by Stephanie Funk
This was the season of the non-summer. So why in the world would we expect anything different when July 21 and 22 rolled around?
NJMP is built in the swampy pine barrens of New Jersey, on a marshy spit that pokes sullenly into the Atlantic. While on the positive side, it means that land was available where one could build a racetrack, the downside is that if you are in the swampy barrens near the ocean in the summer, it’s going to be soggy, hot and mosquito infested. ,
Unlike past events where the temperature was in the upper 90’s along with the humidity, this year’s event featured rain. And not just a gentle soaking summer’s rain, but the blast-you-with-a-firehose variety. That is so much fun, especially for the people who race cars that resemble bathtubs.The secondary fun of a day like that came from watching people attempting to stay on the dry line. Those who ran a full rain line, rim shotting the turns were rewarded with grip. Those who attempted to run the line rewarded those watching with a variety of spins, slides, near misses and general “oh shit” moments.
The rain started put fairly mellow, but that changed. When the open cockpit cars of “Wings and Things” took the green, the rain had changed to the fire hose variety. While it was entertaining to watch cars trying to snap spin in a straight line from the balcony above the main straight, it was evil enough that they threw the checker at half distance. And not one driver complained about that!
Group 7 ended up being moved to Sunday morning, where the lack of H2O pouring out of the sky seemed like an improvement.
But…this is NJMP, home of “The Devil”. There had been so much rain on Saturday that the conditions on Sunday were treacherous. Muddy runoff, holes outside the curbs where people had dropped a wheel, massive puddles, slick surfaces coupled with dry patches made the track a challenge.
And it was a challenge that ended up biting many of the participants.
In Group 5, in STL Amy Mills caught a puddle at the end of the main straight, while at full tilt. The resulting snap spin was ugly. Mills, in Nick Leverone’s STL car took out Tom Smith in his Mazda, causing enough damage that the car was retired for good. (It has since been reincarnated, in a new shell, and competed successfully in the Devil in the Dark)
In Group 3, which was the Production field, Saturday’s downpour meant some interesting finishing positions. We missed qualifying due to a missing seal that caused our little Honda CRX to barf massive quantities of oil. I can’t say I was unhappy starting the race dead last as the rain pounded down. If anyone was going to get silly and go for a ride, I hoped to spectate it rather than participate in it.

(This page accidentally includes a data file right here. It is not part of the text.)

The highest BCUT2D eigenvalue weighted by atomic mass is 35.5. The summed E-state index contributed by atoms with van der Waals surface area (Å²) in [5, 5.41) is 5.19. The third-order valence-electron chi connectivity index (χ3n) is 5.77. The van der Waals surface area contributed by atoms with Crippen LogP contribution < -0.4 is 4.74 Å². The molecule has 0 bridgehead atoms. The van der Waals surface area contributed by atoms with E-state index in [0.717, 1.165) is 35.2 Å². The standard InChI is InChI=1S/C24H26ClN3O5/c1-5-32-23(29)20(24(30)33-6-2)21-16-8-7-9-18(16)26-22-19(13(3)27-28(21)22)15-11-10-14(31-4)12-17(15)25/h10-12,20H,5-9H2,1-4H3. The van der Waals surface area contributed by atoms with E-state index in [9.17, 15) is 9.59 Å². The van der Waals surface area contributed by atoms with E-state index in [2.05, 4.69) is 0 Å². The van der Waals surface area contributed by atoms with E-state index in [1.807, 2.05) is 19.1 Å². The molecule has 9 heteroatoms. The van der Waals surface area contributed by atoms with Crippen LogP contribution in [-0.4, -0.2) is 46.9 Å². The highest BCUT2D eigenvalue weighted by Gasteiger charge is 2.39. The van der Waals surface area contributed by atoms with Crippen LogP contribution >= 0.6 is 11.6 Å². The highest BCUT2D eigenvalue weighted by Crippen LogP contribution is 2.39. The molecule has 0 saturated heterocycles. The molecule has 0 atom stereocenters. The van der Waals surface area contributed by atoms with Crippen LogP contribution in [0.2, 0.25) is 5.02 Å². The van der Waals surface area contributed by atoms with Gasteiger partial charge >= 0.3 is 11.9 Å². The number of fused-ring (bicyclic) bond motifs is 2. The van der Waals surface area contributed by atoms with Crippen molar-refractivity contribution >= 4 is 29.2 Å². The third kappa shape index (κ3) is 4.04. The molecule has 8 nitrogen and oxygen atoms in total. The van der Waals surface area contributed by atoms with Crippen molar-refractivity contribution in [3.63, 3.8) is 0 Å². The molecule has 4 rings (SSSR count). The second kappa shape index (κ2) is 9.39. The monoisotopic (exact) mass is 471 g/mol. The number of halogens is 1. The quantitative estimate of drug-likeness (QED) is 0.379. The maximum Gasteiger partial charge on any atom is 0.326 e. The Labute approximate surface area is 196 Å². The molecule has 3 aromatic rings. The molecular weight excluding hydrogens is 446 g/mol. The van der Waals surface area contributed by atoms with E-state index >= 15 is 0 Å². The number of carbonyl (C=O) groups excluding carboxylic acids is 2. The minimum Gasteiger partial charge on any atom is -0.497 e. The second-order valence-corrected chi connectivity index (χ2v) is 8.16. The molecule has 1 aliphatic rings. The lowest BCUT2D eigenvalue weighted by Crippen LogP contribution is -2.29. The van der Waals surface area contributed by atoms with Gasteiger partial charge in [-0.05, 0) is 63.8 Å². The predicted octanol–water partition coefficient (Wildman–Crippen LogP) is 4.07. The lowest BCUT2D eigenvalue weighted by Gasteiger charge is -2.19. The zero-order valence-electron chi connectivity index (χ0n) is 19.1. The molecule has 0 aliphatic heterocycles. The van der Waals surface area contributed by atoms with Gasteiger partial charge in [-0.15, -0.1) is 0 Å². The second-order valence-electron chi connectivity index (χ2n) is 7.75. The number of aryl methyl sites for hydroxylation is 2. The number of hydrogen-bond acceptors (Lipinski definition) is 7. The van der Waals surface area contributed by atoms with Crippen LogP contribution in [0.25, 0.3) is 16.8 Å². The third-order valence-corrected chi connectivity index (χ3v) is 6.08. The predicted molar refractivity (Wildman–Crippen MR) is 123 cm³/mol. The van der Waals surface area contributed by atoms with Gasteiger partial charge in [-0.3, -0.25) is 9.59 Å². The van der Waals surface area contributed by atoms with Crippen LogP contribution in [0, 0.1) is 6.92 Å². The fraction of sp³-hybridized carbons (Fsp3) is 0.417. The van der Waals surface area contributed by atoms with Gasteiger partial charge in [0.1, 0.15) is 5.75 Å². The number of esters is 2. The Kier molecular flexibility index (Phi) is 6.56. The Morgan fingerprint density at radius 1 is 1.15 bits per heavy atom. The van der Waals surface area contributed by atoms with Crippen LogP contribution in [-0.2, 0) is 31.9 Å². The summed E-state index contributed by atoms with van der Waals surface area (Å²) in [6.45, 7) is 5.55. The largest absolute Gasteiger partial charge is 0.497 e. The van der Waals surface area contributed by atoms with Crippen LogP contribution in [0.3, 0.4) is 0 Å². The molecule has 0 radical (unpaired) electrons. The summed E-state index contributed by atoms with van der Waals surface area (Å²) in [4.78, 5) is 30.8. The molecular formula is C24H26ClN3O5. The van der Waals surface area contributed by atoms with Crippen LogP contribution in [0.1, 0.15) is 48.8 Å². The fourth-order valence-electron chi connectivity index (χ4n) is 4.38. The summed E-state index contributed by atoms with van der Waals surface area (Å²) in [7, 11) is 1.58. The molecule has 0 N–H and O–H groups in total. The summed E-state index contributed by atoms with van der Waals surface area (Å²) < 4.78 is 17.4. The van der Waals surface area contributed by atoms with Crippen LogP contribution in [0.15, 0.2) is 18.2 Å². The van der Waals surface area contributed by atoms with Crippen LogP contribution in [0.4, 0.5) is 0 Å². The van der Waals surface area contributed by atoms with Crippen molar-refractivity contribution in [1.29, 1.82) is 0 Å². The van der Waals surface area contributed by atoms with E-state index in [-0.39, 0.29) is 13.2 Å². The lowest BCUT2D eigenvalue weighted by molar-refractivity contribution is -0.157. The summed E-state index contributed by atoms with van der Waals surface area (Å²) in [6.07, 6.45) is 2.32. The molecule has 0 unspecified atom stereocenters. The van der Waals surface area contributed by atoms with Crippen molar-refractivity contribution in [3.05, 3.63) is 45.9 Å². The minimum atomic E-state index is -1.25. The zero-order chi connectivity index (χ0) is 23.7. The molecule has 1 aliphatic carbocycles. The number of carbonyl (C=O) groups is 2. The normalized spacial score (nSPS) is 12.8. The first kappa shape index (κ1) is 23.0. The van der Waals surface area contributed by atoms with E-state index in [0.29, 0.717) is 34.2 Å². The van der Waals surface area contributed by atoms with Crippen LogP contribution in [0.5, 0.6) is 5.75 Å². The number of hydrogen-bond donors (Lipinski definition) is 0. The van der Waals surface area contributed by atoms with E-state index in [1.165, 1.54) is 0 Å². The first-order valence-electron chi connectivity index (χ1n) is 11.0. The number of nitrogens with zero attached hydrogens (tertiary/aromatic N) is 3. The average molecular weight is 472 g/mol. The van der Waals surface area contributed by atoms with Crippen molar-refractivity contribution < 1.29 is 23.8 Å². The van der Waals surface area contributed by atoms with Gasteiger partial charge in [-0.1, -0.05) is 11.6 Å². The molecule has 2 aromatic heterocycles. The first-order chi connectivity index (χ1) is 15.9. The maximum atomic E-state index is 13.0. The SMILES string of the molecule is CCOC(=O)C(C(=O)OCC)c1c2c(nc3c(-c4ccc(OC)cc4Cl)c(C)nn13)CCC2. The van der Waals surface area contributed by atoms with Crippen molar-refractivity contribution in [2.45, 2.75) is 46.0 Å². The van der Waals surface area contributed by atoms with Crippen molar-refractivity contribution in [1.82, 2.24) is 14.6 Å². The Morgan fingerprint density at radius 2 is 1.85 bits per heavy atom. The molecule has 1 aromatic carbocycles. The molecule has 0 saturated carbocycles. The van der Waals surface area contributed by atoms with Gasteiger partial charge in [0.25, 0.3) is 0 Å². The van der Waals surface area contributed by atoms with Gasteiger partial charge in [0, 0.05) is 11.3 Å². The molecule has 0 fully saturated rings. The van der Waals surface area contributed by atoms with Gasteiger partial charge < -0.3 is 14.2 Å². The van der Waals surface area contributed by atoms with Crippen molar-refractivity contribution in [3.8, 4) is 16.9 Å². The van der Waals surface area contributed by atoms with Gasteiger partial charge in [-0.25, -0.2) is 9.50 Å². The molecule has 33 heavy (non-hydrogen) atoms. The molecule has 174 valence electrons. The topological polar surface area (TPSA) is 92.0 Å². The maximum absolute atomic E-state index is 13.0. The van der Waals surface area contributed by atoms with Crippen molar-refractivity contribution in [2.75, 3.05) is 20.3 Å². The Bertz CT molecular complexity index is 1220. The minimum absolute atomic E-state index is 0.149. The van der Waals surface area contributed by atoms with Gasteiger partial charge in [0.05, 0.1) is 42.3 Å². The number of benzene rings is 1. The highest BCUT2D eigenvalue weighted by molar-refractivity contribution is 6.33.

What I didn’t expect was to end up fourth overall as many of the other drivers tried vainly to use the line. Instead of speed, it became a test of adeptness, of being able to avoid cars as they spun and slid off the track at every turn. The Hondas are so balanced that between that and front wheel drive, all you have to do it drive with “an egg between your foot and the accelerator” as Garth Stein said in “The Art of Racing In The Rain.”
Sunday was even more interesting. Gridded by of our qualifying times meant that we were again placed dead last in the field. On the pace lap, I noted that there were a number of ugly places, meaning the order of the day was to keep the car pointing the proper direction. Those ugly places ended up helping me.
Tom Broring took off at the green and we proceeded to go at it. Coming through the Devil, the left turn as you exit it, there was a full width slimy place where water had been running across the track. Every time we hit it, no matter where you took it, the car would pitch sideways. Another place was on the back side, where water had been running across the track the day before. Cars were twitching and squirming around, sending dirty rooster tails high into the air. Tom, in wife Caroline’s car, probably feared her wrath if he trashed her car, so he took a conservative approach. I took a “screw it” approach and simply pounded across the slimy spots as fast as I could, at times having to look over my left shoulder to look down the track as I exited the Devil.
The result was a two-race win for us, one that clinched the Northeast Conference Championship, an honor that is totally due to the awesome crew we have. So many thanks from Ed and I to Matt Mather, Joel Porter-Devries, CJ Danek and Kelly Cash! You guys rock! Also, in Group 3, John Hainsworth totally ran away from everyone in his Mazda, just hammering that track like it was bone dry. He never put a wheel wrong, finishing first overall both days.Results can be found here: https://www.scca.com/pages/2018-majors-schedule Select the race in question and choose “results”.
The 2018 Northeast Majors Conference wrapped up as the sun struggled to break free and steam dry the compound. And while we had it rough enough with the rain, it would prove to be nothing compared to the rain that hit during Vintage the following weekend
Stephanie Funk is a New England based driver, competing in SCCA in H Production and with motorcycles through track days. Funk is also an editor at Northeast Racer. You can reach her with comments or story suggestions at firstname.lastname@example.org © 2018 Stephanie Funk This material may not be reproduced or used without permission